Issue 94

Family Matters No. 94, 2014

Journal issue feature image

Families through a long lens

This issue of Family Matters presents a range of articles describing longitudinal studies being conducted on families and family wellbeing


Executive Editor: Ben Edwards

Editorial panel: David De Vaus, Ben Edwards, Kelly Hand, Alan Hayes, Daryl Higgins, Diana Smart, Carol Soloff

Editors: Katharine Day and Lan Wang

Cover art: The Family Matters No. 94 cover painting is by Eliza Piro, Banyan Branches Charcoal, mixed media on canvas 91 x 91 cm. Courtesy of the artist and Frances Keevil Gallery <>

Publication details

Family Matters No. 94
Published by the Australian Institute of Family Studies, October 2014, 80 pp.
1030-2646 (print) 1832-8318 (online)

Copyright information


Building a New Life in Australia: Introducing the Longitudinal Study of Humanitarian Migrants

John De Maio, Michelle Silbert, Rebecca Jenkinson and Diana Smart

Building a New Life in Australia is a new longitudinal study that will investigate the settlement pathways and outcomes of newly arrived humanitarian migrants, focusing particularly on the factors that promote or hinder a successful transition. This article introduces this new study, and explains its conceptualisation and development, design, topics covered, recruitment, and the survey methodology for Wave 1 data collection. It is anticipated that the first findings from the study will be available in late 2014-early 2015.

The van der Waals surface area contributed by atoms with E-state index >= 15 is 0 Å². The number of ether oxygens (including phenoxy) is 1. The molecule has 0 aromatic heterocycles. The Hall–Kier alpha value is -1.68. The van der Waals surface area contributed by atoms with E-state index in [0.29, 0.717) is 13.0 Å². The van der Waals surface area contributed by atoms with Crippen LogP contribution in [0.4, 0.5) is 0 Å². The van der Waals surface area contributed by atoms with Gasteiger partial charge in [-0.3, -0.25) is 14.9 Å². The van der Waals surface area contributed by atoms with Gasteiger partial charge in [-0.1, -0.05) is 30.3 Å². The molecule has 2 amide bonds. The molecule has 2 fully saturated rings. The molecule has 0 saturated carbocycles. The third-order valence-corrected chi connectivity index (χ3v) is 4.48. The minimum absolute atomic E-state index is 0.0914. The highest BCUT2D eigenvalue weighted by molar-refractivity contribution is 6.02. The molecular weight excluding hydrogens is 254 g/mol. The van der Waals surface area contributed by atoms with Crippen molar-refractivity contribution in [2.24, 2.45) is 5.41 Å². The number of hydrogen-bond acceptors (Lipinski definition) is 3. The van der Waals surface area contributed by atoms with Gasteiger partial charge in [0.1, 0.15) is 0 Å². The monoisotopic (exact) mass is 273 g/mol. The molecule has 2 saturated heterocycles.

Pathways of Care: Longitudinal study on children and young people in out-of-home care in New South Wales

Marina Paxman, Lucy Tully, Sharon Burke and Johanna Watson

Pathways of Care is a longitudinal study on the wellbeing of children and young people placed in out-of-home care in New South Wales and the factors that influence their wellbeing. It will provide a strong evidence base to inform policy and practice, and in turn improve decision making about how best to support children and young people who have experienced abuse and neglect. Data collection commenced in May 2011 and will be completed by June 2016. This article introduces the study and describes its research objectives, sample frame, retention strategies, and methodology.

30 years on: Some key insights from the Australian Temperament Project

Suzanne Vassallo, Ann Sanson and Craig Olsson

In 2013, the Australian Temperament Project (ATP) longitudinal study celebrated its 30th anniversary. This article provides a brief overview of the ATP, and highlights some key findings that have emerged over the past three decades. From amongst the many research areas explored in the ATP, topics covered here include temperament, learning problems, mental health, risk-taking, bullying, positive development, and relationships with parents in adulthood. Future plans for the study are also presented, including the new ATP Generation 3 Study which commenced in 2011 - a unique longitudinal study of the children of the ATP participants.

"I expect my baby to grow up to be a responsible and caring citizen": What are expectant parents' hopes, dreams and expectations for their unborn children?

Elizabeth Peterson, Johanna Schmidt, Elaine Reese, Arier Lee, Polly Atatoa Carr, Cameron Grant and Susan Morton